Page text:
Cologne stabbing victim Henriette Reker elected mayor: early results

The weapons involved in the stabbing of a prominent German mayoral candidate in a photo out by Cologne police on Sunday.
The weapons involved in the stabbing of a prominent German mayoral candidate in a photo out by Cologne police on Sunday. PHOTO: AFP

BERLIN (AFP) - Cologne mayoral candidate Henriette Reker, who was stabbed while campaigning by a man opposed to letting migrants into Germany, was elected on Sunday, according to provisional results.

Reker, who is recovering after Saturday's attack which police labelled a "racist political" act, won 52.7 per cent of votes cast, according to the municipal results with three quarters of the ballots counted, putting her on track to becoming the German city's first female mayor.

Standing as an independent, though close to the ruling Christian Democrats (CDU) of Chancellor Angela Merkel, Reker has become Germany's most prominent victim of a growing backlash against a record influx of refugees this year.

The 58-year-old trained lawyer also becomes the first female mayor of the western German city which has a significant Muslim minority.

Reker, who was unknown on the national level before Saturday's attack, was responsible for refugee issues in Cologne, Germany's fourth-largest city with 980,000 inhabitants.

The attack on her came as Germany struggles to cope with a huge influx of asylum seekers, whose numbers are expected to reach between 800,000 and a million by the year's end.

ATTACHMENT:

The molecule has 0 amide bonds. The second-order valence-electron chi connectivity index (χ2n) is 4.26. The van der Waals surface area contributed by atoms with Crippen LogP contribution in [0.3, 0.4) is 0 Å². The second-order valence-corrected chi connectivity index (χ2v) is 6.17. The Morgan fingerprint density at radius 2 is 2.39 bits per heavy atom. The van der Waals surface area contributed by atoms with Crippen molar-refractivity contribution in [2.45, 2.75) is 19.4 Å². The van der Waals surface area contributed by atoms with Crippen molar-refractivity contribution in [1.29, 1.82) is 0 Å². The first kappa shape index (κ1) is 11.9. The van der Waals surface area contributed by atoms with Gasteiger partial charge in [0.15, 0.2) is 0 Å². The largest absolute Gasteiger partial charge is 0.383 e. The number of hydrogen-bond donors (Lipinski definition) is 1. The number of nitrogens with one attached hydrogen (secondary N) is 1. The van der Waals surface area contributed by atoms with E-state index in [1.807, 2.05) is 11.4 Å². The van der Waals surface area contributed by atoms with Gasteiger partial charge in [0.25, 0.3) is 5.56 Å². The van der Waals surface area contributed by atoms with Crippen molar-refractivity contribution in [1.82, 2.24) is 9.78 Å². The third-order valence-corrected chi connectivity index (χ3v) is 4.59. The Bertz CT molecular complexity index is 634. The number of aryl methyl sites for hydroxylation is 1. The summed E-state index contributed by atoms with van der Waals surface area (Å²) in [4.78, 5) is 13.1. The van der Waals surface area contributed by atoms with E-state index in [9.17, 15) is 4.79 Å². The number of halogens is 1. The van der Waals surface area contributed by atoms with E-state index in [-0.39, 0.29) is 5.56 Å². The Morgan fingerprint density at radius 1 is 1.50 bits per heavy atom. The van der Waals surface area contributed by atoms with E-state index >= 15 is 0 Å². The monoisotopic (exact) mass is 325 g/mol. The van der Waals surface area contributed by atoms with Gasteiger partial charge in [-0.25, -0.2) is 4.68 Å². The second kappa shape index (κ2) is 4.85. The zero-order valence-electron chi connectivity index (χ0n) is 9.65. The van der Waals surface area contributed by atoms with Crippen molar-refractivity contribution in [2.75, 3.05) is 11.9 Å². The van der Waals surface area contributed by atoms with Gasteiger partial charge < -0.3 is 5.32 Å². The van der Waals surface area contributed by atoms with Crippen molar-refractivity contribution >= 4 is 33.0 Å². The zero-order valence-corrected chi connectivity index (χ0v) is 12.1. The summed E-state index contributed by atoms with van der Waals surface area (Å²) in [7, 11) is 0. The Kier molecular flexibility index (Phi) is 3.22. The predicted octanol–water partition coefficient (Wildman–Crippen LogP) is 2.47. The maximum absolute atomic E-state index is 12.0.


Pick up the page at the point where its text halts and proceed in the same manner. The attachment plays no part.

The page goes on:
Merkel's open-door policy has provoked a backlash among her conservative allies and sparked protests among the far-right.

Reker's attacker, a 44-year-old unemployed man arrested at the scene, had a racist motivation for the stabbing, Cologne police said.

Reker was said to be in a satisfactory condition in hospital on Sunday, the day after the attack which came at a CDU information stand in a market in the city. Four other people were wounded in the incident, one seriously.

More than 630,000 people fleeing war and misery in the Middle East and Africa have landed on Europe's shores so far this year.

Most of the refugees and migrants are trying to get to Germany, Europe's economic powerhouse, which has said it expects up to a million asylum seekers this year after saying it would open its doors to Syrian refugees.

As a result of the influx, German authorities have warned in recent weeks of a rise in unrest, with the country's domestic spy chief saying last month: "What we're seeing in connection with the refugee crisis is a mobilisation on the street of right-wing extremists, but also of some left-wing extremists".